Once again players will step into the quiet boots of master assassin Ezio Auditore for some Templar-bashing, before Ezio resigns himself to a pipe and slippers.
It is a sad thing to see the hero from some of the most impressive adventures in video gaming getting old. Assassin’s Creed Revelations has the player, for the most part, playing as Ezio Auditore in his more twilight years, a time when he should be relaxing in front of an open fireplace rather than climbing up the side of towers and fighting his way through armies of Templar lackeys whilst hunting for the latest treasure. Truth be told, he still performs incredibly well considering his age. Sure, he may be a little slower, and slightly more grizzled, but all things considered, he still kicks ass.
There are three main areas to Assassin’s Creed Revelations, much like the previous game Brotherhood. Whilst individually they may be flawed and, in some instances, look somewhat dated, bringing the three different aspects together results in a massively enjoyable package of stealth-based gaming. The three areas are the main story, the sidequests and games, and the multiplayer.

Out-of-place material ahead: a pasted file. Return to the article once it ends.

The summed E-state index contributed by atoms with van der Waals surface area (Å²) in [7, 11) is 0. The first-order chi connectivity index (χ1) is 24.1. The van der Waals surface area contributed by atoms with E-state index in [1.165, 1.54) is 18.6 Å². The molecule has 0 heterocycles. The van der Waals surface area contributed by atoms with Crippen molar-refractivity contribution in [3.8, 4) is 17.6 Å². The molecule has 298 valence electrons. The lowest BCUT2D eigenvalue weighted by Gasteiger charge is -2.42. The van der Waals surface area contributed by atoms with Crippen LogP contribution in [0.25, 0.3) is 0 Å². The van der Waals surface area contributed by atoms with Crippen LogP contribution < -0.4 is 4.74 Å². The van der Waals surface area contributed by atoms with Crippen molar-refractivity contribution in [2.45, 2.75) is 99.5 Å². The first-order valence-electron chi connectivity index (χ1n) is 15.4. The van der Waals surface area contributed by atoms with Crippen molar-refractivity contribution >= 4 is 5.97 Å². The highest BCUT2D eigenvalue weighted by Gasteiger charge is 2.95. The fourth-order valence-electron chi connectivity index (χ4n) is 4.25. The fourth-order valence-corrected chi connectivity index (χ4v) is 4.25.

Sometimes it is easy to forget that the main hero of the game is actually Desmond, a modern day bartender who happens to be wired up to a machine that lets him share the memories of his ancestors. Well, Desmond is still attached to the Animus and has to finish his journey with Ezio before returning to his body, otherwise unpleasant things will happen. There will be the occasional jump into the lives of Desmond and even Altair, but for the most part, the player will be playing as Ezio for this adventure.
An adventure which revolves around Ezio hunting down keys that were left behind by Altair that will reveal an item with the power to end the war between the Assassins and the Templars.
The action will take place mostly in Constantinople, a city which has been beautifully recreated for the game. As with previous games, the city is alive at street level, with the hustle and bustle of everday life continuing unabated despite the events that may be taking place amongst them, and infinitely explorable across the rooftops with its spires and domes. The keys for which Ezio is searching are located in dungeons which provide interesting puzzles for the player to work through, offering a break from the stealth and action found in the majority of the game.